A collaborative project between The University of Cambridge, the European Union ITN project SNAL and the independent research and consultancy division of the Biopharma group has used biomimetic calcium phosphate apatites to improve the freeze-drying and rehydration of red blood cells.
The development of blood transfusion techniques was a major boon to medicine, but depends on the successful preservation of blood products.
Refrigerated red blood cells (rbcs) may have a shorter shelf life than first thought, making freeze-drying (lyophilising) an interesting preservation alternative, especially for disaster zones lacking refrigeration. However, rbcs seem particularly prone to the structural, chemical and osmotic damage caused by ice crystal growth and the concentration of solutes.
Cryoprotectants can help protect cells during freezing and rehydration and a study carried out by the independent research and consultancy division of the Biopharma group, in collaboration with the University of Cambridge, using the disaccharide cryoprotectant trehalose, has achieved a cell survival rate of 96%.
However, haemoglobin oxidation levels were only at 60%. Altering the preservation formulation could produce better oxidation levels but at the expense of cell survival.
They hypothesised that poor trehalose cell penetration could be limiting cryoprotectant effectiveness and another series of experiments were undertaken with the European Union ITN project SNAL incorporating synthetic biomimetic calcium phosphate apatites, which have intrinsic biocompatibility and nanometer dimensions. The thought being that apatites would interact with cell membranes to allow greater trehalose penetration and more effective cryoprotection.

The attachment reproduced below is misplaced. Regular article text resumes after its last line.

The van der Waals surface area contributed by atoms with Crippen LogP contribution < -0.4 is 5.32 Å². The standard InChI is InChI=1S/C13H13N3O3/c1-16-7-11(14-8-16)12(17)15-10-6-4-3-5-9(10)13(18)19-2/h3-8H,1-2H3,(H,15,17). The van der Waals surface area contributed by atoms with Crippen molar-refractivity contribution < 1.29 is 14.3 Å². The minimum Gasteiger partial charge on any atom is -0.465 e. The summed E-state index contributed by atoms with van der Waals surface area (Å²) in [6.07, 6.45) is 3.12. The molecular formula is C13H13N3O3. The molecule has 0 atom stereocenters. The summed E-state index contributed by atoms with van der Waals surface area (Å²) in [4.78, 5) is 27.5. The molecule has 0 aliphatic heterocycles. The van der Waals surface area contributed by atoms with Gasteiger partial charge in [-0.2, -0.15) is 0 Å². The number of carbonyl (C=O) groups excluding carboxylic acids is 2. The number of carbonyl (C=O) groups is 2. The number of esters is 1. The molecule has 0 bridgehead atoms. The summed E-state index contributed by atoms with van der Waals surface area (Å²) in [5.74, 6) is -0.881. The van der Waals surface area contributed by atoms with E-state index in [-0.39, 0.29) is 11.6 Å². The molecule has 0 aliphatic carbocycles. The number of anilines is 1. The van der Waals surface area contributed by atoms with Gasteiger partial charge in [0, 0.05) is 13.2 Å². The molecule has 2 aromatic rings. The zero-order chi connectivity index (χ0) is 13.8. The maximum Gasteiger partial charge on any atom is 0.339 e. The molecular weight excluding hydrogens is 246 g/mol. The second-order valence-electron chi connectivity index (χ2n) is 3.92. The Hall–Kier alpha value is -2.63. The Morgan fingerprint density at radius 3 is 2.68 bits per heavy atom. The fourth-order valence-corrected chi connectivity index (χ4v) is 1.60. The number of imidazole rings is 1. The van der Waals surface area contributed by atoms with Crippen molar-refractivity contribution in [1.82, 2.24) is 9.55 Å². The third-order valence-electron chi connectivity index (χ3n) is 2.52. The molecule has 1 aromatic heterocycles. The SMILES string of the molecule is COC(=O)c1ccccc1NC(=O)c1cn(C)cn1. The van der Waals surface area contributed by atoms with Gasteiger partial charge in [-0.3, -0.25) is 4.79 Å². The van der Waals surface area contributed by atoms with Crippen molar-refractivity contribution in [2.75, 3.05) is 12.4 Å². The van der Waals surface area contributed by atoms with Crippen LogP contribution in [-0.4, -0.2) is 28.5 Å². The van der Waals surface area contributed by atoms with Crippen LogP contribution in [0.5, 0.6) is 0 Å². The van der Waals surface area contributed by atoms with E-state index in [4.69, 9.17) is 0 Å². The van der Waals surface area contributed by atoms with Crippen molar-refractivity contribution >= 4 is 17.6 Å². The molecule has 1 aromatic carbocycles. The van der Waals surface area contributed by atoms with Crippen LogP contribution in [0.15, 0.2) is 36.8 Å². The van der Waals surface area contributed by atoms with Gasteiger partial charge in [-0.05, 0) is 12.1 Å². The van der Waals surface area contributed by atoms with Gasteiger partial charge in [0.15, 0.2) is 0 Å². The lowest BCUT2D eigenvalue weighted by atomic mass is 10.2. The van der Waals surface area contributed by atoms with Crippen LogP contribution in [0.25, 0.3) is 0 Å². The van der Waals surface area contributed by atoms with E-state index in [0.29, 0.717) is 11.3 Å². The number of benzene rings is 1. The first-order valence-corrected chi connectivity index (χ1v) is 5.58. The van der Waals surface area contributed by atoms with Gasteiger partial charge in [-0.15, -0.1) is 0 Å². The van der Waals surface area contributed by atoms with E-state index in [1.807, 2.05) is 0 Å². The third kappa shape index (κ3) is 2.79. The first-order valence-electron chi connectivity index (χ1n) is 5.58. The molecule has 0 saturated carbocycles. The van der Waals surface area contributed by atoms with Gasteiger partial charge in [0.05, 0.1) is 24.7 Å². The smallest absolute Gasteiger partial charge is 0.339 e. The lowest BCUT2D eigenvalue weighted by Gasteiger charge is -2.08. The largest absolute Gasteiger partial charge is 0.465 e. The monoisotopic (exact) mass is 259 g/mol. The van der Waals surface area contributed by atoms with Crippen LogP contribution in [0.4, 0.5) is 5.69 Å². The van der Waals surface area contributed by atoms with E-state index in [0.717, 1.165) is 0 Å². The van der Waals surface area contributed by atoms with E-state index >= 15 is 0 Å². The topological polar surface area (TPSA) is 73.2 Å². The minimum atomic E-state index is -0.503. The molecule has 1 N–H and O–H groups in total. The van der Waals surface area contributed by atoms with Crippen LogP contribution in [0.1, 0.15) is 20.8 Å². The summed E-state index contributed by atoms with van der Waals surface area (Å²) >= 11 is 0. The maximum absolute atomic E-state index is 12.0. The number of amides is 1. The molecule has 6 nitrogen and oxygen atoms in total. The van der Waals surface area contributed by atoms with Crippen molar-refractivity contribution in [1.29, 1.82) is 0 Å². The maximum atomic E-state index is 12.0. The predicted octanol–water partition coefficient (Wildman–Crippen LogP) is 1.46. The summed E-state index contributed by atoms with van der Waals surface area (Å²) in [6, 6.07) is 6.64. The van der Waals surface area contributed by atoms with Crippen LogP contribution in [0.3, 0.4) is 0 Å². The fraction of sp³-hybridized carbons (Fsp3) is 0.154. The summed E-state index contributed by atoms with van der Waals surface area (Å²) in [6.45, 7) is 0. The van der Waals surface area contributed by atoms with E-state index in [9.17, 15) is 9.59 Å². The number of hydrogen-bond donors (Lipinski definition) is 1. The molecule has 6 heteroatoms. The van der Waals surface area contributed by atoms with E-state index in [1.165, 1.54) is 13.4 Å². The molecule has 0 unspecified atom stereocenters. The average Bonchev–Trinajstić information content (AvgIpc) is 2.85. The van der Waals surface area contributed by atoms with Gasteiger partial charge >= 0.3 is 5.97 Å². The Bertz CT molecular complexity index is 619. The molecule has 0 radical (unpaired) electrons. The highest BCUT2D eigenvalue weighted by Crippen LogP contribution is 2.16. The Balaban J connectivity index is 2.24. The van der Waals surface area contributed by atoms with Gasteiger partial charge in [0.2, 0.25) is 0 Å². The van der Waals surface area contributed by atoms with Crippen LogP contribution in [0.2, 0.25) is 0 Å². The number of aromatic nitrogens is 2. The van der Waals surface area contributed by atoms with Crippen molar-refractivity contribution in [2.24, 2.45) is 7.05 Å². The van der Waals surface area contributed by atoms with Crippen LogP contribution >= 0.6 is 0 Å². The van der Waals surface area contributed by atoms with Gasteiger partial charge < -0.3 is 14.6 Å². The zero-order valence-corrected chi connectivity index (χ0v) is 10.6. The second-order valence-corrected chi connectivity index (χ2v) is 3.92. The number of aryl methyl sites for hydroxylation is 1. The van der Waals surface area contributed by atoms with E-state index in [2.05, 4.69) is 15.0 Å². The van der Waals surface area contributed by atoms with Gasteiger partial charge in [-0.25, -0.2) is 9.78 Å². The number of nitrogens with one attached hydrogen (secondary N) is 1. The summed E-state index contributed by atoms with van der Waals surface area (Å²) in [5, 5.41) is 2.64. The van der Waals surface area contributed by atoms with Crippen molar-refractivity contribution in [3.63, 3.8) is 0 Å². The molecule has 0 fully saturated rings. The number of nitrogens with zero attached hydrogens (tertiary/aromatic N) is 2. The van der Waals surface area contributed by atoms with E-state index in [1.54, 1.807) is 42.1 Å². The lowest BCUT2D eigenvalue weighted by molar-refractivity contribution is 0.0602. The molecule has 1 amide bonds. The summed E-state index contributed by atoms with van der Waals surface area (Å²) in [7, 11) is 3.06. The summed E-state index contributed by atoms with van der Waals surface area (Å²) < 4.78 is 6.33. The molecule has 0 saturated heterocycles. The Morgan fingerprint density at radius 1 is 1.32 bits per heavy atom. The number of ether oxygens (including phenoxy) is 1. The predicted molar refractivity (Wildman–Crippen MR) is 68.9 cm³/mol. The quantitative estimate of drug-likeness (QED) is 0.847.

Three test groups were run comparing rbcs freeze-thawed in a trehalose-apatite-saline solution with cells freeze-thawed in PBS-trehalose and apatite-trehalose. The survival rate was significantly improved in the trehalose-apatite-saline suggesting that the apatite is augmenting the trehalose cryoprotectant action, potentially by increasing cell permeability.
Further studies are underway to test this, but hopes are that this will improve the freeze-drying of rbcs, making this a viable preservation method for medical purposes.